What, no 5GLs?

Originally, the word "generation" refered to code generation - the process needed to convert from human readable code to machine code.
Written by Paul Murphy, Contributor
If C (circa 1973) is the prototypical third generation language and we had undisputed fourth generation languages as early as 1982, why don't we have a wide variety of 5th or even 6th generation languages today. Did progress stop?

Here's how IEEE Software Engineering standard 610.12-1990: ( subscription only!) defined 4th and 5th generation languages:


Fourth Generation Language (4GL) A computer language designed to improve the productivity achieved by high order (3GL) languages and, often, to make computing power available to non-programmers. Features typically include an integrated database management system, query language, report generator and screen definition facility. Additional features may include a graphics generator, decision support function, financial modeling, spreadsheet capability, and statistical analysis functions.

Fifth Generation Language (5GL) A computer language that incorporates the concepts of knowledge-based systems, expert systems, inference engines, and natural language processing.

Of course that was worked out during the late eighties when MITA was a mighty threat to the American programming industry and AI was about to take over the world's programming tasks - unfortunately it was also dead wrong. The victim of sloppy thinking and temporal coincidence.

What's wrong with it is simply that it incorporated a very natural, common, and widely saluted mistake about the meaning of "generation" in terms like "second generation language."

In its original meaning, as applied by people like Grace Hopper and John Backus when A-1 and SpeedCoding were being invented in 1954, the word "generation" refered to code generation - the process needed to convert from human readable code to machine code. Thus code written in binary and entered via switch flipping required no (automatic) generation, code made up from the original assembler needed one step to generate binary: the one to one substitution of binary forms for human readable ones, and macro assemblers needed two: the first being the expansion and linking of macros into blocks of simple assembler before conversion to binary.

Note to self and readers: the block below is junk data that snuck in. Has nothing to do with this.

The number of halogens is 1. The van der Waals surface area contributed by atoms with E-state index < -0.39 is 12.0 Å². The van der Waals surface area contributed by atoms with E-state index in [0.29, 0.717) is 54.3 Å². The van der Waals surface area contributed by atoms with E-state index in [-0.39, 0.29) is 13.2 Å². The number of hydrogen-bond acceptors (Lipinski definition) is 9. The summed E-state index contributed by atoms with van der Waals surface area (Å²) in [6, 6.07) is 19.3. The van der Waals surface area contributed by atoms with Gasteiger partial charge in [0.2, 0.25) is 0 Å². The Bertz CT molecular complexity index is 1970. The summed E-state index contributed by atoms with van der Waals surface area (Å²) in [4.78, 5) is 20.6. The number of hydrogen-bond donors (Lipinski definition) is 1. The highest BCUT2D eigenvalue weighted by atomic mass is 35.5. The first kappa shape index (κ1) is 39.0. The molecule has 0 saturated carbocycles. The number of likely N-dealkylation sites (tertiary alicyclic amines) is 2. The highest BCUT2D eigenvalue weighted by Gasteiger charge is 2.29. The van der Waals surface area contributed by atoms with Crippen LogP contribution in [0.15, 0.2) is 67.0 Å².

SpeedCoding (or Formula Translation as it later became known) added a very complex third step: replacing functional constructs and flow control logic with correctly linked assembler macros, and the final binary thus required three generatation stages.

A four GL like Unify's 1990s Vision/accell/SQL combination adds another layer: the development environment is itself an application whose output sits at the top of the binary generation process.

(Oddly, Unify ate its own dogfood - Vision/Accell was built in Vision/Accell - so you can easily fall into a recursive well here in counting generators, but I'm sticking with four as a way of preserving what's left of my sanity.)

Look at languages, like ProLog, that make fifth generation claims and the best you can say is that there are four -not five- phases in the binary generation process - making it a 4GL; albeit not one aimed at business applications.

So why aren't there any true 5GLs? because that would be robot you could instruct to write a a development toolset with which to write the robot -thereby creating, I think, yet another computing conundrum - a tool that has much in common with both APL (1963) and Lisp (1958).

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